At the beginning of the year, Premier Peter Beattie said he would quit his job by the end of the year if the crisis affecting the state's hospitals was not fixed. This pledge was later withdrawn by Mr Beattie, who in March declared his Government had "turned the corner" in its efforts and had "made very significant advances".

Health Minister Stephen Robertson said yesterday the figures, contained in minutes and attachments to Queensland Health's Central Area Medical Workforce Advisory Group, were "in line with what the Government has been saying publicly for months". "We continue to recruit aggressively, but we need more doctors as there are several vacancies that still exist. That is why the Premier and I led two separate overseas recruitment drives this year," Mr Robertson said. "Latest figures show there are 4863 doctors in our public health system - that is an increase of 311 on June 2005. "As our recruitment efforts progress, we continue to target the key medical vacancies that exist in our hospital such as emergency medicine, mental health, obstetrics and surgical specialties."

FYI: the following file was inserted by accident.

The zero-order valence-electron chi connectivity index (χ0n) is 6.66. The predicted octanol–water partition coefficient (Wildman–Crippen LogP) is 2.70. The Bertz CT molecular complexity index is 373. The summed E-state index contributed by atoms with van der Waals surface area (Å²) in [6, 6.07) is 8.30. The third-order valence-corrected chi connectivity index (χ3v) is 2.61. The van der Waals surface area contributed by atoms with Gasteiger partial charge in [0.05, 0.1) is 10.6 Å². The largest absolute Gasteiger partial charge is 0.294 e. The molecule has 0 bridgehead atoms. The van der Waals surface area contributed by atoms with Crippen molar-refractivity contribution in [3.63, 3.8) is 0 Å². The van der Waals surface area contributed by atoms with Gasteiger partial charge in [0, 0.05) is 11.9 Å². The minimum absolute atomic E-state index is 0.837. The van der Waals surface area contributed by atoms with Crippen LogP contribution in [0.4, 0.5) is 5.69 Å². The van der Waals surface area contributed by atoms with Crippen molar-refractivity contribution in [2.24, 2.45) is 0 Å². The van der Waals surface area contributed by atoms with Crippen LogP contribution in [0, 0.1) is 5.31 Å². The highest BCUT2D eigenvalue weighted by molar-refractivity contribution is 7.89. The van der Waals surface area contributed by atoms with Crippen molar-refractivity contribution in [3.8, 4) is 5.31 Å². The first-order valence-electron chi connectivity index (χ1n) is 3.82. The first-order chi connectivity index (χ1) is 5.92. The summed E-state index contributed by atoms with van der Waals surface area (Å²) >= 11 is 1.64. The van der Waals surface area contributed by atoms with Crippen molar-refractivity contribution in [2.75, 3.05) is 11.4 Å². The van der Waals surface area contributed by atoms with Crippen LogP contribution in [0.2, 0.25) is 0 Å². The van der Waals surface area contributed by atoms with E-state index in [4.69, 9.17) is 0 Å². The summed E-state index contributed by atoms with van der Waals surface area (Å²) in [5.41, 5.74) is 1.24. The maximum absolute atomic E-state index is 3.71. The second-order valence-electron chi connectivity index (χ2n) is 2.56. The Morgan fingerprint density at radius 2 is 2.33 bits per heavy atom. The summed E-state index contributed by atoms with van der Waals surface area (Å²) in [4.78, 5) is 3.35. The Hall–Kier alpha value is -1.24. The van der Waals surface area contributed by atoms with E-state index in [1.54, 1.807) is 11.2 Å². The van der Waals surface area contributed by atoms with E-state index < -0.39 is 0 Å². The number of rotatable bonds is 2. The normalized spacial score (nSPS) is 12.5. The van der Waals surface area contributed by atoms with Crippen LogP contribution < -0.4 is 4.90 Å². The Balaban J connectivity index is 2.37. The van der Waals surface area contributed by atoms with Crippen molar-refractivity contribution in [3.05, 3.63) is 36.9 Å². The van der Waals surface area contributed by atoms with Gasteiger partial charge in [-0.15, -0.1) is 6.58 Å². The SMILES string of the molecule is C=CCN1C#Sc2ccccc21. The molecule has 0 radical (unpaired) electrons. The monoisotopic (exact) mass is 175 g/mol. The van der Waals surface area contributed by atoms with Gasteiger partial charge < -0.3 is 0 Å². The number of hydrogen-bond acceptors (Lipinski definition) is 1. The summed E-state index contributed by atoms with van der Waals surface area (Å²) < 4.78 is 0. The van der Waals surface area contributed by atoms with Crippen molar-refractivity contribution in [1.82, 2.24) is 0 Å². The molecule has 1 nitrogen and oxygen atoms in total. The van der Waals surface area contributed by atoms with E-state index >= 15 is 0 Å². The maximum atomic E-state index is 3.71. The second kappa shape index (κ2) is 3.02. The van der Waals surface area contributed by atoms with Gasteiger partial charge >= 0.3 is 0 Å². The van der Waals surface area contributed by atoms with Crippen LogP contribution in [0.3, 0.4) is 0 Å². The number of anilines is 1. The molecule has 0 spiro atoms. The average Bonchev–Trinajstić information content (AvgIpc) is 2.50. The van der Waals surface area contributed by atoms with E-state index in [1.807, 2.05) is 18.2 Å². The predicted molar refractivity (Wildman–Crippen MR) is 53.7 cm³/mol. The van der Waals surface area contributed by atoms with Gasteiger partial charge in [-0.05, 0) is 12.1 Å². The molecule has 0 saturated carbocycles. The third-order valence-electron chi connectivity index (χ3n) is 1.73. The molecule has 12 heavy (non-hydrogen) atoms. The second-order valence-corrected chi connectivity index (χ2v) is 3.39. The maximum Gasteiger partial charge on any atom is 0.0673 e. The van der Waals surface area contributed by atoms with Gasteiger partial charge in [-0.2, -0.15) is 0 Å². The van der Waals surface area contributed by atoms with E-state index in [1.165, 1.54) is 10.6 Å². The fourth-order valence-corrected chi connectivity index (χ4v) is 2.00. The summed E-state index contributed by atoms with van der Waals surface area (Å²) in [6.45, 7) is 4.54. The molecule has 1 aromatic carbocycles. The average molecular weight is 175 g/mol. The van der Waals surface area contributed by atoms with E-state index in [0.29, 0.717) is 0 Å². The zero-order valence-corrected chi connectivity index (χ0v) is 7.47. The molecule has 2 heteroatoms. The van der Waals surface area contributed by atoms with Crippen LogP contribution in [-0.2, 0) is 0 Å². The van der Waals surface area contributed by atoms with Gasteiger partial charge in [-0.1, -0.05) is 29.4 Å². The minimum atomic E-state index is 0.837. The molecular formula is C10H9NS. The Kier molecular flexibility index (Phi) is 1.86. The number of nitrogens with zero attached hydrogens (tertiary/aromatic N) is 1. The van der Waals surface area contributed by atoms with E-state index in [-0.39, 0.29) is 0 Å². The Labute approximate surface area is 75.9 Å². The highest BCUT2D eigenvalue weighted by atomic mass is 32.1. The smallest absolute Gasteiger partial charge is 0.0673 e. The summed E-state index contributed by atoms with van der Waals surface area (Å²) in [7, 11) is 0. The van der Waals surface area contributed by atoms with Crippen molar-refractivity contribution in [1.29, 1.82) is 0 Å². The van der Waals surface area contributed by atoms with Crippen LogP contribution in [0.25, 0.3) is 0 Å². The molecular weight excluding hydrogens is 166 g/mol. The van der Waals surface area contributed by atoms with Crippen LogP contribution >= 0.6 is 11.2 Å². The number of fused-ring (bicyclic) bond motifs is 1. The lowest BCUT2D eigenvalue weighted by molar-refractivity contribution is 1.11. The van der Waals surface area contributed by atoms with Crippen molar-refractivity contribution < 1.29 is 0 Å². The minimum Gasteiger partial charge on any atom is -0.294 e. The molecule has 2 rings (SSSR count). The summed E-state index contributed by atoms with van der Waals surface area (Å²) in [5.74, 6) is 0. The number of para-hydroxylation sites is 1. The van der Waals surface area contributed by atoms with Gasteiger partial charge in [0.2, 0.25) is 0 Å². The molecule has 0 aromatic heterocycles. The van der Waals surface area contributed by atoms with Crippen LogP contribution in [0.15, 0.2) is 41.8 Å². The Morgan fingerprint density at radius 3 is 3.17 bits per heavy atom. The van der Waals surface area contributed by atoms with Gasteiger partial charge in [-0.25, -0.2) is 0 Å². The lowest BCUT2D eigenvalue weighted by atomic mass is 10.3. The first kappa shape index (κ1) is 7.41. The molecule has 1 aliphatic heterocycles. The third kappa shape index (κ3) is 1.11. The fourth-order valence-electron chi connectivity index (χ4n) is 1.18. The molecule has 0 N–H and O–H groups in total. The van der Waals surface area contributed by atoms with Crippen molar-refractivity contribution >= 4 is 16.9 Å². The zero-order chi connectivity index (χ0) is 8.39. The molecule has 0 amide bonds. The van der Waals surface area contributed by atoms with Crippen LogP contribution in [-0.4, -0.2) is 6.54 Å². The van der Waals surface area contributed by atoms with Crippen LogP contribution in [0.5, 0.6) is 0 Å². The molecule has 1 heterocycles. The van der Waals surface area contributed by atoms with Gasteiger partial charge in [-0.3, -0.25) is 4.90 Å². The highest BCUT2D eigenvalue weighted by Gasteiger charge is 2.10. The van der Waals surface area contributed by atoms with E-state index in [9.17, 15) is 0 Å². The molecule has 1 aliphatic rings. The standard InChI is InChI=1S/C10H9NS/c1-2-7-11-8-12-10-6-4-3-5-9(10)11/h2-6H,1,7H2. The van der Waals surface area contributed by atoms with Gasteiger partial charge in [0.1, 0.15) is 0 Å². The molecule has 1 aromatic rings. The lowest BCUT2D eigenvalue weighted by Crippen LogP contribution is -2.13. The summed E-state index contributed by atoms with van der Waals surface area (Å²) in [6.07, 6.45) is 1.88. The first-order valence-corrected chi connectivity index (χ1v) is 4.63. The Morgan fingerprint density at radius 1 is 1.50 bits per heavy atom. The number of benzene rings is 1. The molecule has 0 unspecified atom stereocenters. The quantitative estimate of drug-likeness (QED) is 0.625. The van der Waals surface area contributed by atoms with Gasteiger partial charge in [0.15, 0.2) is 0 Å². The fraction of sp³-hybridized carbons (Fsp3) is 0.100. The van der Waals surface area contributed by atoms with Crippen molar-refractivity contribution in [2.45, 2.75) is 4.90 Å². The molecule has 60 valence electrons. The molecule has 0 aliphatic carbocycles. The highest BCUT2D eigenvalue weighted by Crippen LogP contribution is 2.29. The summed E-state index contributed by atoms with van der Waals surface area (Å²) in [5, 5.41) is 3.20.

Deputy Coalition Leader and health spokesman Bruce Flegg said the documents were very significant and "remove any doubts that nothing has changed". "Mr Beattie has not fixed the system and continues to cover up the real position," Dr Flegg said. "There is a threat to services across the board because the Government has failed to reform the culture of Queensland Health. It is far too bureaucratic and there is enormously low morale."


One victim of negligent Queensland Health regulators

Jack McDougall thought he was one of the lucky ones after federal Nationals MP De-Anne Kelly's claimed in Parliament that Mackay Base Hospital had allowed a surgeon to undertake operations he was not fit to perform. Mr McDougall, 45, was in pain for almost a year after about 10mm of mesh was left rubbing against his abdominal muscles.